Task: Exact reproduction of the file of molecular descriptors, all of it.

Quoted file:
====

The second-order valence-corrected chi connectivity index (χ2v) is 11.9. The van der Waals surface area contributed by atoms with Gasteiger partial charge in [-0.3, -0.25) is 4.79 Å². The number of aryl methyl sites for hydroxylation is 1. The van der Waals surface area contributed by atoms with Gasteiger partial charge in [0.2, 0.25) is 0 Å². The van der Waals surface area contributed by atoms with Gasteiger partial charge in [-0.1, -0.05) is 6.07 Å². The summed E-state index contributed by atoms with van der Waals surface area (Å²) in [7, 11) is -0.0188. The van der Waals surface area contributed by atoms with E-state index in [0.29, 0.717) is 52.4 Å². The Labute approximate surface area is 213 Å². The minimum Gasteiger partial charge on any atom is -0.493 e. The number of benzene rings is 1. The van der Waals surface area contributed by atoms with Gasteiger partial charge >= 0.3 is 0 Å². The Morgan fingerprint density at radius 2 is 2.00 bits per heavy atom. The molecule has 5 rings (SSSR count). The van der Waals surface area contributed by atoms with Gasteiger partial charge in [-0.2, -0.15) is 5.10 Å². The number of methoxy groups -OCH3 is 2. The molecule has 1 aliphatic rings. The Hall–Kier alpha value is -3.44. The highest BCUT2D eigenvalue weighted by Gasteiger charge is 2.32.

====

The second-order valence-corrected chi connectivity index (χ2v) is 11.9. The van der Waals surface area contributed by atoms with Gasteiger partial charge in [-0.3, -0.25) is 4.79 Å². The number of aryl methyl sites for hydroxylation is 1. The van der Waals surface area contributed by atoms with Gasteiger partial charge in [0.2, 0.25) is 0 Å². The van der Waals surface area contributed by atoms with Gasteiger partial charge in [-0.1, -0.05) is 6.07 Å². The summed E-state index contributed by atoms with van der Waals surface area (Å²) in [7, 11) is -0.0188. The van der Waals surface area contributed by atoms with E-state index in [0.29, 0.717) is 52.4 Å². The Labute approximate surface area is 213 Å². The minimum Gasteiger partial charge on any atom is -0.493 e. The number of benzene rings is 1. The van der Waals surface area contributed by atoms with Gasteiger partial charge >= 0.3 is 0 Å². The Morgan fingerprint density at radius 2 is 2.00 bits per heavy atom. The molecule has 5 rings (SSSR count). The van der Waals surface area contributed by atoms with Gasteiger partial charge in [-0.2, -0.15) is 5.10 Å². The number of methoxy groups -OCH3 is 2. The molecule has 1 aliphatic rings. The Hall–Kier alpha value is -3.44. The highest BCUT2D eigenvalue weighted by Gasteiger charge is 2.32.